By Anastasia P. Samaras
Dr. Samaras is author of the article “Letter to a New Academic: In and Out of the Ravine,” published in The Educational Forum, Volume 87, Issue 1.
When was the last time you stepped back to take stock of your professional journey? Do you ever ask yourself, “What am I actually doing in my professional work?” “Do I love what I do?” “Does my work matter and for whom?”
Whether we work in a school or university, sometimes we might find ourselves just getting carried along a slow winding path or even on a roaring stream. That is why I wrote this article to share what I have learned about taking time to retrospectively consider if and how I was my moving along purposely and productively while doing what was central for me in my teaching and research. I wondered, “What might happen if we paused periodically to self-assess our professional passage as we moved through it?” I’m a self-study of teaching and research scholar so that’s what I do. Nonetheless, anyone can do it—whether a novice or a veteran; a teacher or an academic because they can. By reading this article, you might glean some insights about your professional journey. Although our professional journeys are unique, there is a common core that connects our lives as professionals. Ultimately, I believe we each wonder why our work matters to us and to others.
Things I Learned Along the Way
Passion and Authenticity
- Trust and follow your instincts.
- Be authentic to yourself as you follow your passion.
- Balance work and play and play more than you think.
- Be gentle and nurture yourself and others.
Seeking and Giving Support
- Choose trustworthy colleagues who widen your perspectives and recognize your gifts.
- Share, care, and put your ego aside to learn. Peer review is a gift.
- Lead from within. And decide when/if leading is for you.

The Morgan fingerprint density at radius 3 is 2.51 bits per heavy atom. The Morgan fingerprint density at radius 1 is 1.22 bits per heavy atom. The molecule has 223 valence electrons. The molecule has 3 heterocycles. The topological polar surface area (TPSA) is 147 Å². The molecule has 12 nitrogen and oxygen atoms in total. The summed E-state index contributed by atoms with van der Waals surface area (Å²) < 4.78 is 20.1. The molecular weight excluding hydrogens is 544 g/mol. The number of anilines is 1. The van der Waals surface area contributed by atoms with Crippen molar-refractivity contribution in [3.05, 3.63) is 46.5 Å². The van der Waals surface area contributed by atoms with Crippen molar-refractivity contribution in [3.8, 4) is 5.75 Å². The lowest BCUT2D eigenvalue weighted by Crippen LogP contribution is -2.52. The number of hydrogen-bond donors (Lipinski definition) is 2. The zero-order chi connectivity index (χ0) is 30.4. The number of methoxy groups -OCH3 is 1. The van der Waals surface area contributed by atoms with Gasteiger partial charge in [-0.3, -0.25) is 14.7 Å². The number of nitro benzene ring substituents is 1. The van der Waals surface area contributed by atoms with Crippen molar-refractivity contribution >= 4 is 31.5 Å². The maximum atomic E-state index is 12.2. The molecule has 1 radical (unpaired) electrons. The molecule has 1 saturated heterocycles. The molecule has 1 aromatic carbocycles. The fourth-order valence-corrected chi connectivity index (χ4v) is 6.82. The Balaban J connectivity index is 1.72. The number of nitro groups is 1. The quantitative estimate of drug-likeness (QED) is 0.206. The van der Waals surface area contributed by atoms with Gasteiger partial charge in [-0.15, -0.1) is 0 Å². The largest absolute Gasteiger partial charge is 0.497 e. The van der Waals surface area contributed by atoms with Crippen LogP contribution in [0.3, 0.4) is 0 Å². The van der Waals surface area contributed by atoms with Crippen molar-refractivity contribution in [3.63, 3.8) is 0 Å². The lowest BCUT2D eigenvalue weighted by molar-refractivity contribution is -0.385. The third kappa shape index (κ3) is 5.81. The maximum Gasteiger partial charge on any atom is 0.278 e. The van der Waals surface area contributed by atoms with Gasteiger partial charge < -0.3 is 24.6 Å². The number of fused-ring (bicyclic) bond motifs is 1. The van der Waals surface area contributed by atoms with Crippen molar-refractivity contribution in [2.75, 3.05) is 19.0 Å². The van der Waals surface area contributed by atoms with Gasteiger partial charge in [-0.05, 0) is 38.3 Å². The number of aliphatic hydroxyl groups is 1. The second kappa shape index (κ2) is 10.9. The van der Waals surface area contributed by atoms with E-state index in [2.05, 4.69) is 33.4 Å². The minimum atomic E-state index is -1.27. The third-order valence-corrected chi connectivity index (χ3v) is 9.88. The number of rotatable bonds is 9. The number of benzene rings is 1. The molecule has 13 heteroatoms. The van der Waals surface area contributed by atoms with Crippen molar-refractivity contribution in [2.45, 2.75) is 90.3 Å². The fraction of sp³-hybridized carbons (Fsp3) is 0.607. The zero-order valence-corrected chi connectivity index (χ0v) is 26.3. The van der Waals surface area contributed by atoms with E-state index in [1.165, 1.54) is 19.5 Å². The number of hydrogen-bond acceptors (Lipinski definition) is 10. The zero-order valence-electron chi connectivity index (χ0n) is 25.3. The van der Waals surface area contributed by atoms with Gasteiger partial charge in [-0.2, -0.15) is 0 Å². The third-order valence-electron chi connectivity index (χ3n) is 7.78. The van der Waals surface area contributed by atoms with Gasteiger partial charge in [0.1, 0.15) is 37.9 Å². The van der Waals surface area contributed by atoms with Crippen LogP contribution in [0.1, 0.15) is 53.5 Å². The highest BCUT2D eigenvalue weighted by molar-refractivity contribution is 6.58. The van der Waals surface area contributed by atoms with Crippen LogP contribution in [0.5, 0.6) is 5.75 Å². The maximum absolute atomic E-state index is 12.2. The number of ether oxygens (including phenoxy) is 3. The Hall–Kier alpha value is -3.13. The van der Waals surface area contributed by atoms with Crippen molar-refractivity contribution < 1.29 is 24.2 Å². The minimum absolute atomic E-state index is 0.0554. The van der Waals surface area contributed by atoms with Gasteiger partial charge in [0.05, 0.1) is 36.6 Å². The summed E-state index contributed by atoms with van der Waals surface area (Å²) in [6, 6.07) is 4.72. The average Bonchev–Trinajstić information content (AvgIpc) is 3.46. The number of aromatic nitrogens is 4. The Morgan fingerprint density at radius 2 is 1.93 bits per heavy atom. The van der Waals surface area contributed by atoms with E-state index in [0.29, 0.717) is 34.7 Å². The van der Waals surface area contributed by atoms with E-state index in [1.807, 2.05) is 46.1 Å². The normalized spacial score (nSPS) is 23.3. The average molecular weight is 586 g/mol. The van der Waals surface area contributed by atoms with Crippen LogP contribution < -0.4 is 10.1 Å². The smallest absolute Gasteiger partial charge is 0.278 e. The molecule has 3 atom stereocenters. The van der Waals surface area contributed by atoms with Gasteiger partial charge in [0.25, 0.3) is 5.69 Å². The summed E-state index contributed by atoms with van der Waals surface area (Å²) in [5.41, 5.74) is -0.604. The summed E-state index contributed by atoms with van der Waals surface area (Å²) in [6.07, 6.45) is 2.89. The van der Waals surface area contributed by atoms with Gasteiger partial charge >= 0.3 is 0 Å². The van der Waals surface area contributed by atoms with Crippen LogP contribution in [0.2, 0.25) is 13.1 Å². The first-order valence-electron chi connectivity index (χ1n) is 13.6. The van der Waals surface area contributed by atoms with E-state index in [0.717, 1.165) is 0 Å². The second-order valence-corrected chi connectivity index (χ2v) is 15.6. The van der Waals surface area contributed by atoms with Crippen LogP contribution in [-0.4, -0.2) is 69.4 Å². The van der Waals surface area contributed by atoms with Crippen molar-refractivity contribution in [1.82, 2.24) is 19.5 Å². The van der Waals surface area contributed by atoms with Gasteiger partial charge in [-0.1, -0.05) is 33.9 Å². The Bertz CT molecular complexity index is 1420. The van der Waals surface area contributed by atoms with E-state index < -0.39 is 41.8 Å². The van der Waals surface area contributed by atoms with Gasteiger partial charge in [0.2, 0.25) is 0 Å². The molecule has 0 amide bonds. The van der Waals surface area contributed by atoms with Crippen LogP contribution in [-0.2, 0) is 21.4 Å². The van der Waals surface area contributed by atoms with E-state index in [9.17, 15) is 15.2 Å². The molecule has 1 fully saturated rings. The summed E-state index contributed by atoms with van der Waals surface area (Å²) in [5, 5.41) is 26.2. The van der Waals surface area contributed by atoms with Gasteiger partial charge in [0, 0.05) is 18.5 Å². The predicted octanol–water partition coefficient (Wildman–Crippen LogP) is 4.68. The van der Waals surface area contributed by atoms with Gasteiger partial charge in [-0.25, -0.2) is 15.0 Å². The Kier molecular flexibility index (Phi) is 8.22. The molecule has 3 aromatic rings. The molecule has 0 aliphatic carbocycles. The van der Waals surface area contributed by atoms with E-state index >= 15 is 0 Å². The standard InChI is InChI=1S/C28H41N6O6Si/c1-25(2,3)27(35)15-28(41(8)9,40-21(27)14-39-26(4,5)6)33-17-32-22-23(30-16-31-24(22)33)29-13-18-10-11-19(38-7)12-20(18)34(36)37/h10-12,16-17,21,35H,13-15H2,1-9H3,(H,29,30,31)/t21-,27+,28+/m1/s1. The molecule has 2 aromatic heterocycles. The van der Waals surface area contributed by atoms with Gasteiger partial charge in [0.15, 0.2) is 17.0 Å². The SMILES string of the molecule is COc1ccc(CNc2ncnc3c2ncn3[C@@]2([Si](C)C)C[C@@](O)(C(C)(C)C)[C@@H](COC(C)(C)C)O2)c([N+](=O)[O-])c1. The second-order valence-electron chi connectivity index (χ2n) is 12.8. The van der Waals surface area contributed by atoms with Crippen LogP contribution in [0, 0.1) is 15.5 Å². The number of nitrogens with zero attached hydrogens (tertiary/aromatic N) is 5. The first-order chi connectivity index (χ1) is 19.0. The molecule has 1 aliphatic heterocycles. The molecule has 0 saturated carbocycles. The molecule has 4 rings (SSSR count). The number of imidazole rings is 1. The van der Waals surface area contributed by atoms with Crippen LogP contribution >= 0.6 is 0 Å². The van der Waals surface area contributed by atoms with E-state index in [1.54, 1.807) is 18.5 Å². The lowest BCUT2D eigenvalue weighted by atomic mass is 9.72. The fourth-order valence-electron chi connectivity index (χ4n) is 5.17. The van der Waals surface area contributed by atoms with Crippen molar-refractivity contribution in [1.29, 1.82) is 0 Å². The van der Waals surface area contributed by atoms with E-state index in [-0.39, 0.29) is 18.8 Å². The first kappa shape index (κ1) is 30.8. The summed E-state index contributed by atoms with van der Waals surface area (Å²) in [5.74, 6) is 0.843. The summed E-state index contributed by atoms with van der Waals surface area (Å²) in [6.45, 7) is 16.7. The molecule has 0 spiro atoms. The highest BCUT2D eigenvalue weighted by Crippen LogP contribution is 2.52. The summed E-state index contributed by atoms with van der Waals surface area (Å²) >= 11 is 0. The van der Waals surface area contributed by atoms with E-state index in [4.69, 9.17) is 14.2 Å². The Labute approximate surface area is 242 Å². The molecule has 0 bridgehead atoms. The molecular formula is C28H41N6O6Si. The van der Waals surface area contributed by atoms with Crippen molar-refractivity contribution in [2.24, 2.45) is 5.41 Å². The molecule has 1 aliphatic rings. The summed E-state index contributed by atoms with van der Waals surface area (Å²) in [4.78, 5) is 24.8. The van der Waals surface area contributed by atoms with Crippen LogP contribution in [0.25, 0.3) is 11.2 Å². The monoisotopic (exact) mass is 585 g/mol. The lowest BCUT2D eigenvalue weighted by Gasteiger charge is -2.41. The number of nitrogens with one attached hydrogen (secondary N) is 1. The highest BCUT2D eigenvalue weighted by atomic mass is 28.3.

- Invest in people and especially your students. They are the future.
Collaborative Creativity for Continuous Growth
- Find opportunities to work across disciplines and geographic boundaries.
- See beyond the immediate. Embrace the influence and confluence all around you.
- Experiment with novel approaches and reach beyond your comfort zone.
- Continue to be curious and grow professionally because you can.
We often cannot see that we have more agency than we might imagine. Foremost, we have the agency to be authentic to ourselves. We can take various paths and enjoy all that surrounds us. There are ways to follow our passions while seeking, giving, and leading support. Through collaboration and co-creating, we can continue to grow and reimagine possibilities as we experience splendid ways to engage with colleagues. We make decisions and mistakes and learn things along the way. It is after all our way that we make as we seek the choices and make the decisions which lie within ourselves.
If you want to learn more about how these insights evolved for me, you might enjoy reading about my professional path which includes my co-creativity and playing with poetry to capture the essence of my journey. My hope is that sharing my personal insights, it will spark your interest in examining retrospective and futuristic viewpoints of your work. See you on the path!
Dr. Samaras is Professor Emerita of Education within the College of Education and Human Development at George Mason University, Virginia, USA. She is a teacher educator, pedagogical scholar, and self-study research methodologist. A frequent keynote speaker in the U.S. and globally and a collaborator on multiple teacher professional development projects, Anastasia seeks to make self-study research accessible to classroom teachers. Her work in faculty development includes collaborating with teacher educators and faculty outside the teaching profession in her co-facilitation of five transdisciplinary faculty professional groups including a virtual collective for adjunct faculty. Anastasia is deeply committed and passionate about transdisciplinary, exploratory, and creative research and the mentoring of faculty and students to advance education and research of consequence.